The term, in other words, has perfectly respectable uses outside the dark, dank silos of the far right.
So what is cultural Marxism? In brief, it is a belief that cultural productions (books, institutions, etc.) and ideas are emanations of underlying power structures, so we must scrutinize and judge all culture and ideas based on their relation to power. Following from this premise, advocates for the persecuted and oppressed must attack forms of culture that reinscribe the values of the ruling class, and disseminate culture and ideas that support “oppressed” groups and “progressive” causes.
A short tour through some notable landmarks should suffice to show how 19th-century Marxism evolved into 20th-century “cultural Marxism” and the culture war of our present day:
In the 1920s, the Hungarian Marxist György Lukács set out to address a contradiction within orthodox Marxist dogma: for Marx, a society’s dominant ideology was a “superstructure,” a mere reflection of its more basic economic structure. Thus, the ruling class of capitalists who controlled the money and the means of production also created and controlled its dominant ideas. But a workers’ revolution of the sort Marx predicted could, Marx thought, only come from the subordinated class, i.e., the workers themselves. This question then arises: what will convince workers to revolt when the very ideas in their heads are implanted by their overlords? To answer this question, Lukács, in his History and Class Consciousness (1923), argued for a more subjective conception of class consciousness than the one favored by Marx. Workers (the proletariat) had to have their consciousness raised in order to muster up the appetite for revolution.
The necessary friction to light the revolutionary fuse would come from what Lukács viewed as inevitable tensions within capitalist society that stemmed from its tendency to disguise contingent relations between people as seemingly necessary relations between things (a phenomenon Lukács called “reification”). An institution such as a factory or a university is, in reality, an arrangement of human relationships constituted in particular, contingent ways, but we treat these institutions as more or less fixed givens. The tensions between appearance and reality could not but bubble up to the surface in various ways (e.g., factory worker wages being insufficient to support anything more than a bare subsistence lifestyle), and when workers respond to such conditions, such as by organizing workers’ unions to fight against these institutionalized and reified practices, this then brings about reprisals, cracks of the capitalist whip. And this, in turn, would lead workers to see more clearly what was what, who was with them and who was against them. Thus, proletarian consciousness would be elevated and break out of the ruling class’s ideological girdle. The contingent—and therefore, changeable—nature of capitalist society would be revealed. The principal point for the rest of this story, however, is this: the very process of organizing and agitating was not merely a means to an end (e.g., better working conditions), but also critical to the development of revolutionary consciousness, which must be cultivated in order to blossom.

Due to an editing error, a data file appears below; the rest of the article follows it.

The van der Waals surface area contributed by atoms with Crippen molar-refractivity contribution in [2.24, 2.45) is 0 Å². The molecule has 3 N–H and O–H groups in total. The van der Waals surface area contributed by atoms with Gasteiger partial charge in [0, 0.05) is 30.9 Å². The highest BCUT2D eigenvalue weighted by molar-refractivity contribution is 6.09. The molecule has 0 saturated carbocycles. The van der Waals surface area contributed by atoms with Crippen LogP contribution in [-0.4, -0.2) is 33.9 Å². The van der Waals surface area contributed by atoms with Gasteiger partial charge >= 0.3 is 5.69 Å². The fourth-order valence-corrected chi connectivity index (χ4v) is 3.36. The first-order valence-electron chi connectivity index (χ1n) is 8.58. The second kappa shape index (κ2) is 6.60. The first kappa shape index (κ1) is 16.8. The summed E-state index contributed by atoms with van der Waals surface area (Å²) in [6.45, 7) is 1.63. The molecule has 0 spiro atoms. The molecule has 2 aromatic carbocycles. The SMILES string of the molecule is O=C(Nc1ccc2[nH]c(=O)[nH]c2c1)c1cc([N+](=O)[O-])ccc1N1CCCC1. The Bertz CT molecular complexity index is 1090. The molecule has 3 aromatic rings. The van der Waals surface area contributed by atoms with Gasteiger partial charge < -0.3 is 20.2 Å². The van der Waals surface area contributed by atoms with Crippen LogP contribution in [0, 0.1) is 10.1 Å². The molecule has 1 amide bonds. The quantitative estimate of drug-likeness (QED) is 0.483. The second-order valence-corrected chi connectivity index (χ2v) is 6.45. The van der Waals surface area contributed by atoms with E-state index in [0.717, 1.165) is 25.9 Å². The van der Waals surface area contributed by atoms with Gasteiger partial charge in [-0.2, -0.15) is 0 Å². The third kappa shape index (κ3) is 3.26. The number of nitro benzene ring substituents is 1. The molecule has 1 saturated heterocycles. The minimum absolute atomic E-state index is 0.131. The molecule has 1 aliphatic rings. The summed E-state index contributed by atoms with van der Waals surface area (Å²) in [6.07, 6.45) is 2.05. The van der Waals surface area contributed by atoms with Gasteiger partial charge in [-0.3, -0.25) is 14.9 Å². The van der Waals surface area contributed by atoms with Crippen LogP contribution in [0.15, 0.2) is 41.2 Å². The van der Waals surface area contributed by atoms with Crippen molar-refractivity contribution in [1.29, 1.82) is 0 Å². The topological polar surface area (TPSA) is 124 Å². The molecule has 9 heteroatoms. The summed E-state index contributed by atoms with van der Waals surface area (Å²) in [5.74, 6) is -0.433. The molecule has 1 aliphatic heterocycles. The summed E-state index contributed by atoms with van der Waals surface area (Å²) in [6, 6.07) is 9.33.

Building upon Lukács’ ideas, the Italian Marxist Antonio Gramsci, the key figure in the cultural Marxist canon, developed, in the 1930s, a more elaborate concept he called “hegemony.” For Gramsci, a war of ideas necessarily precedes any actual war against the capitalist ruling class. “Hegemony” is the ruling class’ use of mass culture to dominate the masses. The elites use mass culture as armies use trenches and fortifications to defend their core interests. A revolution, then, can only occur after a long battle of position against these cultural fortifications and ideological defenses. Every revolution, Gramsci argued, is preceded by an intense period of criticism, a culture war. A key role in this process of counter-hegemony is played by people Gramsci referred to as “organic intellectuals”—those born into an oppressed (“subaltern”) class. Such intellectuals refine the “common sense” of the masses into “good sense,” thereby planting the seeds of a more widespread revolutionary consciousness.
In the 1970s, the French Marxist Louis Althusser, influenced by Gramsci (as well as by the work of the French psychoanalyst Jacques Lacan), distinguished between the “repressive state apparatus” — police, military and other direct organs of ruling class control—from the “ideological state apparatus”—those institutions, such as education, religion, law and familial practices, that work to further hegemony by reproducing the existing relations of production. Echoing G.W.F. Hegel’s famed master-slave dialectic, Althusser then argues that the social roles in which we (mis)recognize ourselves (e.g., “mother,” “worker”) always exist in reference to and in relation with some other, more powerful subject (Lacan’s “big Other”), such as the Boss, the State or God. The end result of this process is that we cannot question or deny the roles and authority of these more powerful subjects without simultaneously tugging at our own rug and denying ourselves.